Reference is made to FIG. 2. The Music Process operates on a Music Score, which is a singly linked list of musical notes. While the end of the Music Score has not been reached (Query Block 202), it operates the global clock according to the then active Music Score's tempo and time signature (Process Block 201), and determines if it is time to trigger the next video frame (Query Block 208). This determination is done on the chosen frames per beatrate of the video process. If it is time, then it signals the Video Process to advance to next frame (Process Block 210). In any case, it determines whether it is time for the play of the next note of the Music Score (Query Block 212). If it is time, then it determines if it is MIDI or internal (Query Blocks 214 and 218), and then initiates the appropriate activity, Process Blocks 216 and 220. If the end of the Music Score has been reached, then control of the global clock is relinquished (Process Block 204) and the global clock returns to its default tempo.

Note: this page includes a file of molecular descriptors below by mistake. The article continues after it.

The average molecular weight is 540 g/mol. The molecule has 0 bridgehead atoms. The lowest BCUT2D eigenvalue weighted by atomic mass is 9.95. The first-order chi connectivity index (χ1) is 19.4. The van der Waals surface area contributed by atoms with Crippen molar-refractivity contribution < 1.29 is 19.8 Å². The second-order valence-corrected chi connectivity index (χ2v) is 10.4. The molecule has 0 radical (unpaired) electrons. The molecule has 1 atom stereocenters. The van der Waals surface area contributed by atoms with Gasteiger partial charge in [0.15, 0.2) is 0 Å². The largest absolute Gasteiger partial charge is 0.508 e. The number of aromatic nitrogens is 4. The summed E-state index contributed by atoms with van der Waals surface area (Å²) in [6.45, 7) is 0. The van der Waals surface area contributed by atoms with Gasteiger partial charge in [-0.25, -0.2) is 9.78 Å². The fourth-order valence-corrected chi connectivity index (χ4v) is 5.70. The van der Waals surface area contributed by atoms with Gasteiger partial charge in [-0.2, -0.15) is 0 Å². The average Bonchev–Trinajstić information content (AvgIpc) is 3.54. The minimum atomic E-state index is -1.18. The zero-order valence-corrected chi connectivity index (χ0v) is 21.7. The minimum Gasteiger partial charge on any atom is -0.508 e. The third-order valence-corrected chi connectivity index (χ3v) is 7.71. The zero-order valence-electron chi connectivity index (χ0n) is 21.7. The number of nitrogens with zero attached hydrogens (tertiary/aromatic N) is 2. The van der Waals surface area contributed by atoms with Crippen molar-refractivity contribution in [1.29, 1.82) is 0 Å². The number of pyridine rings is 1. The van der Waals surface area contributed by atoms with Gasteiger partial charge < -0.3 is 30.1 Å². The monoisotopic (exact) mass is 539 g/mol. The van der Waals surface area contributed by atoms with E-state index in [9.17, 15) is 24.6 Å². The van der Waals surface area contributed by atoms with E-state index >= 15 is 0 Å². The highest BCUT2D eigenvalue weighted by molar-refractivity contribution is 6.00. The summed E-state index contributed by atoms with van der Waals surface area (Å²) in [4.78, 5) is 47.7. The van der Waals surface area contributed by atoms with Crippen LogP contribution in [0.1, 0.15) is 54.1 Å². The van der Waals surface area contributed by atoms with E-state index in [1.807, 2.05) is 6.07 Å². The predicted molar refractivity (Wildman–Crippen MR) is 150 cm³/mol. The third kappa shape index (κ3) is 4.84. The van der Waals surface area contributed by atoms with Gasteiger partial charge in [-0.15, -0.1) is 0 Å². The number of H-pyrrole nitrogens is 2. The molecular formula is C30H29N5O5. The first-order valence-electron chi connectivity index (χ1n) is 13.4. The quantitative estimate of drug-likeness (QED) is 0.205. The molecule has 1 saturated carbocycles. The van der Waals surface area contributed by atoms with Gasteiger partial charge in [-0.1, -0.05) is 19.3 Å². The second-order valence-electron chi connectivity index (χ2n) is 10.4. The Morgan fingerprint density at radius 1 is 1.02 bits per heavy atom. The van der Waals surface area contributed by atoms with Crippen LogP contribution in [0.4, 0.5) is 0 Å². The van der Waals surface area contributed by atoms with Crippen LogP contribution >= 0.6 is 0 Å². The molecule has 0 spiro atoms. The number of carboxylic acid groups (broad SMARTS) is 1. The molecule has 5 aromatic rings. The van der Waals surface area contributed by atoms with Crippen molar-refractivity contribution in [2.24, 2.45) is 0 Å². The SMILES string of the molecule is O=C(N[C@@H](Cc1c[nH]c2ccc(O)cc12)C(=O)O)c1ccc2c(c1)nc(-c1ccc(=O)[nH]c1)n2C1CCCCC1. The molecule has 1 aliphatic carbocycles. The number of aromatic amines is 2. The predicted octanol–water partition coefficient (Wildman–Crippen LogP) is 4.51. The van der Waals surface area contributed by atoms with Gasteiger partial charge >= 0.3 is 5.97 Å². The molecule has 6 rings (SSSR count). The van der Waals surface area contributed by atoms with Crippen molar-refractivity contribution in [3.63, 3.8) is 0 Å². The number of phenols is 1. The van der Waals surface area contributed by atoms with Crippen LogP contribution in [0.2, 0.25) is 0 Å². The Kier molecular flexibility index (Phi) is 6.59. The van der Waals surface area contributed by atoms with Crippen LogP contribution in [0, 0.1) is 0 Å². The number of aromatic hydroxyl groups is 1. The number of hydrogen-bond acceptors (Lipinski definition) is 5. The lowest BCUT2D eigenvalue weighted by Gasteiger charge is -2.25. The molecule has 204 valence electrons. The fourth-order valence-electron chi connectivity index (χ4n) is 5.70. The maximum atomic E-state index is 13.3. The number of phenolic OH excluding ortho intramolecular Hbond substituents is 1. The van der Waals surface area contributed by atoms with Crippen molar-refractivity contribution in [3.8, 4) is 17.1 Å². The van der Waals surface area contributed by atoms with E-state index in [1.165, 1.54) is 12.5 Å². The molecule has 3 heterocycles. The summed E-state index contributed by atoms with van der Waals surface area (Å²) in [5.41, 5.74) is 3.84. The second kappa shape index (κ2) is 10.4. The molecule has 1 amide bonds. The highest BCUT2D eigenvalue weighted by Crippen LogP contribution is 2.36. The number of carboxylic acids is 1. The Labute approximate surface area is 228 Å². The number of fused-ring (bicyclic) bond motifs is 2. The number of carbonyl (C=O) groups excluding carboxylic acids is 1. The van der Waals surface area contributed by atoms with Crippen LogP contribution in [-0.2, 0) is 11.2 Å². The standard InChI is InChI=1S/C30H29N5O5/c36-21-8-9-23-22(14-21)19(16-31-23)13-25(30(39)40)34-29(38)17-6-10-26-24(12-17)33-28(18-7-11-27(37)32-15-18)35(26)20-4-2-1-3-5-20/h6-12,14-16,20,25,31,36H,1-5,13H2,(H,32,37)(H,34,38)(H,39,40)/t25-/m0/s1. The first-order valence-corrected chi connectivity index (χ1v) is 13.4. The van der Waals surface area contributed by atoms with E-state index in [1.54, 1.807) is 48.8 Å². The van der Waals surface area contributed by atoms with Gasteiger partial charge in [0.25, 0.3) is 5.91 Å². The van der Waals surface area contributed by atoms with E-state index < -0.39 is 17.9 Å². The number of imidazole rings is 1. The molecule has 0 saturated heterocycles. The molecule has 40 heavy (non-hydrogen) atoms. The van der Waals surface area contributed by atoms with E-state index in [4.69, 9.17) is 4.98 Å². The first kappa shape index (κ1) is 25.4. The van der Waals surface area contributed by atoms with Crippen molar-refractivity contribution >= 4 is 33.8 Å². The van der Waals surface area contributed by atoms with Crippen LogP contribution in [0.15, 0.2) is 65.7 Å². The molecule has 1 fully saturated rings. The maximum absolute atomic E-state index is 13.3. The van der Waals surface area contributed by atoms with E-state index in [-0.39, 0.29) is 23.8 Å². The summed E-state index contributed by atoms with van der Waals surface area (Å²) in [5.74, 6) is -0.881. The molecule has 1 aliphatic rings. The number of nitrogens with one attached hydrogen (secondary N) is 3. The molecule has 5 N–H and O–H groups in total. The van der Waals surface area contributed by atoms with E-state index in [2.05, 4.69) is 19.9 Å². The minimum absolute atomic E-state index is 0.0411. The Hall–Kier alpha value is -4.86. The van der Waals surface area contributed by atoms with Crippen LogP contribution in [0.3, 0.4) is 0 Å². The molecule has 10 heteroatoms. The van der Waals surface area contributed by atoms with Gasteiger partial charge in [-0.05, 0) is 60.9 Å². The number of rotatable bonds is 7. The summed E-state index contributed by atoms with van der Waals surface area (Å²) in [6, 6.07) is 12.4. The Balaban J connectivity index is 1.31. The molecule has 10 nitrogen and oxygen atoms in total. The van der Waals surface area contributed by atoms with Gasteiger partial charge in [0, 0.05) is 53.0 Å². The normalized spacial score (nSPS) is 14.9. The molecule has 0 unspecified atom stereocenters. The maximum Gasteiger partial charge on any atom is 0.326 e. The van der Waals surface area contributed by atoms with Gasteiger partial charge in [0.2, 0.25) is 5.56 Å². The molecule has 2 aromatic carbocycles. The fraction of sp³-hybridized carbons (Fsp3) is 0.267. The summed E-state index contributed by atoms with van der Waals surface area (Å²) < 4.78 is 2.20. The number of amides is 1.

Reference is made to FIG. 3. Video frames (which are displayed onto the monitor) are triggered by the Video Process (Process Blocks 302 and 304) according to the global clock controlled by the then active Music process. If there is any text to be displayed over the video frames, it is displayed (Process Block 306). If the musical tempo is changed by the Music Process, the frames will automatically be displayed proportionately slower or faster on the monitor.
Reference is made to FIG. 4. When an input has been received (Query Block 402) and there is a match with a predefined Action description (Query Block 404), then control is immediately, with highest priority overriding the Music Process, transferred to the execution of the predefined Reaction associated with that Action. For example, for the depression of the "A" key on the keyboard or the reception of a given note on the MIDI port, the Reaction may be a sequence of multi-media events, say a bomb exploding and a musical piece being played.